NASA officially ends the Opportunity rover’s 15-year mission

The longest-running surface mission laid the groundwork for some big things ahead.
opportunity on Mars
An artist's impression of the Opportunity rover on Mars. NASA

NASA finally pulled the plug on efforts to reestablish contact with its Opportunity rover on Mars, officially putting an end to the historic 15-year mission. The agency lost contact with the rover last summer after a massive dust storm swept over the planet and forced the Opportunity team to put the solar-powered rover to sleep. The agency hoped it could switch the rover back on once the skies cleared and the batteries could be charged again but, unfortunately, Opportunity never seemed to wake up and phone home, and NASA is now ready to move on.

“I stand here with a sense of deep appreciation and gratitude that the Opportunity mission is complete—and with it, the Mars Exploration Rover [MER] mission is complete,” NASA associate administrator Thomas Zurbuchen said in Wednesday’s press conference.

This latest announcement comes just a couple weeks after the agency announced it was trying last-ditch efforts to contact the rover. Last night, the Opportunity team sent its final set of recovery commands to the rover, and as of this morning, it had not heard anything back.

The mission’s ending brings a fierce mixture of both celebration and mourning. “Science is an emotional affair,” said Zurbuchen. “It’s a team sport. It’s a team that makes success like this.”

For nearly 15 years, Mars was what you might call the land of Opportunity, as the little Mars rover punched way above its weight and managed to roam the red planet well, well beyond its expected lifespan. “When this little rover landed, the objective was to have it go 1,100 yards and survive for 90 days on Mars,” said NASA Administrator Jim Bridenstine. “Instead here we are 15 years later after 28 miles of travel, and today we get to celebrate the end of this mission.”

Both Opportunity and its sibling rover, Spirit (which landed on Mars in 2004, just a few weeks before Opportunity and lasted until 2010), benefited from two major advantages that allowed them live longer lives than we could have ever expected. When the rovers landed, it was expected that dust would gradually accumulate on the rovers’ solar arrays and block any light from being absorbed. But Martian winds were surprisingly efficient dust-busters, periodically cleaning off the panels during windy seasons and always giving the rovers a lifeline.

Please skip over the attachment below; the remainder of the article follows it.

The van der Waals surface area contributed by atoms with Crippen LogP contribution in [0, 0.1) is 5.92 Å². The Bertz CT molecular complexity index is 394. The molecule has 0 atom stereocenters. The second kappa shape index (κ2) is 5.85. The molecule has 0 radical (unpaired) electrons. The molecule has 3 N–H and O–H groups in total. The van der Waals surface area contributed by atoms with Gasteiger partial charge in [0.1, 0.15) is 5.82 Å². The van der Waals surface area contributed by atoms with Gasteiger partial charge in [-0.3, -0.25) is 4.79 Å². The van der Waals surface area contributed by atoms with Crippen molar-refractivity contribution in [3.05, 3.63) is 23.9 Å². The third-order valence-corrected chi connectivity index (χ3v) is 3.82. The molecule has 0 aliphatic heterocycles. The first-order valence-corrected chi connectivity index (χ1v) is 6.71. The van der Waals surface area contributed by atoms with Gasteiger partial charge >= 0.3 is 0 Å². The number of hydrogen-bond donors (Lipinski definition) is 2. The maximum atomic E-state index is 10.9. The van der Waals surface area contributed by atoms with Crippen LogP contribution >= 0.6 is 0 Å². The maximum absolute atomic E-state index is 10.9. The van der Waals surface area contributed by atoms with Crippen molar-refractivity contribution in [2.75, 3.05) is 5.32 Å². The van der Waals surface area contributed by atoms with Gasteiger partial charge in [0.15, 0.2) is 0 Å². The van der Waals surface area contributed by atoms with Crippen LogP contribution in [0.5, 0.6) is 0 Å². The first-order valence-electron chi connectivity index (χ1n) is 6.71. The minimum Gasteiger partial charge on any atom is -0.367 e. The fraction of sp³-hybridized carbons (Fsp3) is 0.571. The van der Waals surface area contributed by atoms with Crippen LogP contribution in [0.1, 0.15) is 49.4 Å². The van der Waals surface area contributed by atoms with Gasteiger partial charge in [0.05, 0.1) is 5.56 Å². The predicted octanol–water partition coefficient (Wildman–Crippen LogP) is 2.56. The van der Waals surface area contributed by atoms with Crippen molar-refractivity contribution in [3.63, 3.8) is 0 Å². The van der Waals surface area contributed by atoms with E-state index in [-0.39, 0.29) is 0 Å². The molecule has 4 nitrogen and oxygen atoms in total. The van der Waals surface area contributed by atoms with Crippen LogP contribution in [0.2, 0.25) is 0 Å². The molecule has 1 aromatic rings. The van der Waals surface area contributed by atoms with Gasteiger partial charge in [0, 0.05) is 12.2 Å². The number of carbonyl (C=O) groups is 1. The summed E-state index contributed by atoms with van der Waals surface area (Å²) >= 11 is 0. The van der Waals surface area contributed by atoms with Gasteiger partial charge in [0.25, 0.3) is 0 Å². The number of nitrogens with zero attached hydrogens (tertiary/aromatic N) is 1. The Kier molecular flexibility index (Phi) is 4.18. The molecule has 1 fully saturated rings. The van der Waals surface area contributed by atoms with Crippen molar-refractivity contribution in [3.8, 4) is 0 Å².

Mars skies and the death of Opportunity rover
An illustration of the sunlight changes that probably led to Opportunity’s demise. On the left is the sun as typically seen from the surface of Mars on a normal day. The middle illustrates what the skies appeared like during a previous dust storm that Opportunity survived through. On the right is a depiction of the skies during last summer’s storm. NASA

The other reason, according to John Callas, MER project manager, is that “these rovers have the finest batteries in the solar system.” Even at the end, Opportunity’s batteries still had about 85 percent of their capacity. It could have gone on for another 15 years or so if not for the Martian weather.

In addition, the team found some ingenious solutions to some challenges that arose—in particular developing a “deep sleep” sequence that would shut off the rover’s heater at night to save power, cooling the rover down but keeping temperatures just warm enough to prevent hardware damage.

But last year’s historic dust storm seems to have been too much for Opportunity. The batteries were already low, and the dust storm meant sunlight would be completely blocked out from reaching the surface. And the loss of power means the rover’s internal clock can be scrambled. which may have disrupted the deep sleep sequence and kept the heater on too long, draining the batteries completely.

NASA sent new “sweep and beep” commands over the last couple of weeks in an attempt to reset the internal clock and other instruments. The rover never responded. The red planet’s latest windy season is about to end and give way to a southern winter that’s bound to cause irreparable damage to the rover’s unpowered batteries and other hardware (the same fate Spirit met in 2010).

Still, Opportunity—and Spirit—leave behind a legacy that’s nothing short of astounding. Steve Squires, the principal investigator for the MER missions, calls the rovers “robotic field geologists,” tasked with looking for clues to find out what happened to Mars long ago, when it was “the kind of place that would have been very, very suitable for some kinds of very hardy microbes.” Oppy had the chance to study some of the most vibrant landscapes on Mars, unearthing new revelations about the planet’s hot, violent history.

In addition, these missions “produced a generation of scientists and engineers that now go on to do greater things,” said Callas. Scores of young people have been inspired by the rovers, and some careers leaped forward as a result of their work on these missions.

Without Opportunity, there would be no Curiosity rover, and there would be no Mars 2020 rover launching next year. The MER program showed it was possible to build a planetary geologist out of wires and metal. The rovers completely shifted the paradigm for how we approach planetary exploration in the solar system. And as we push forward more aggressively in exploring Mars and one day landing human boots on the surface, the work of the MER team will live on.

You can watch live in the feed below as NASA representatives share everything we know about Opportunity and say an official goodbye to the longest-running surface mission in space exploration history.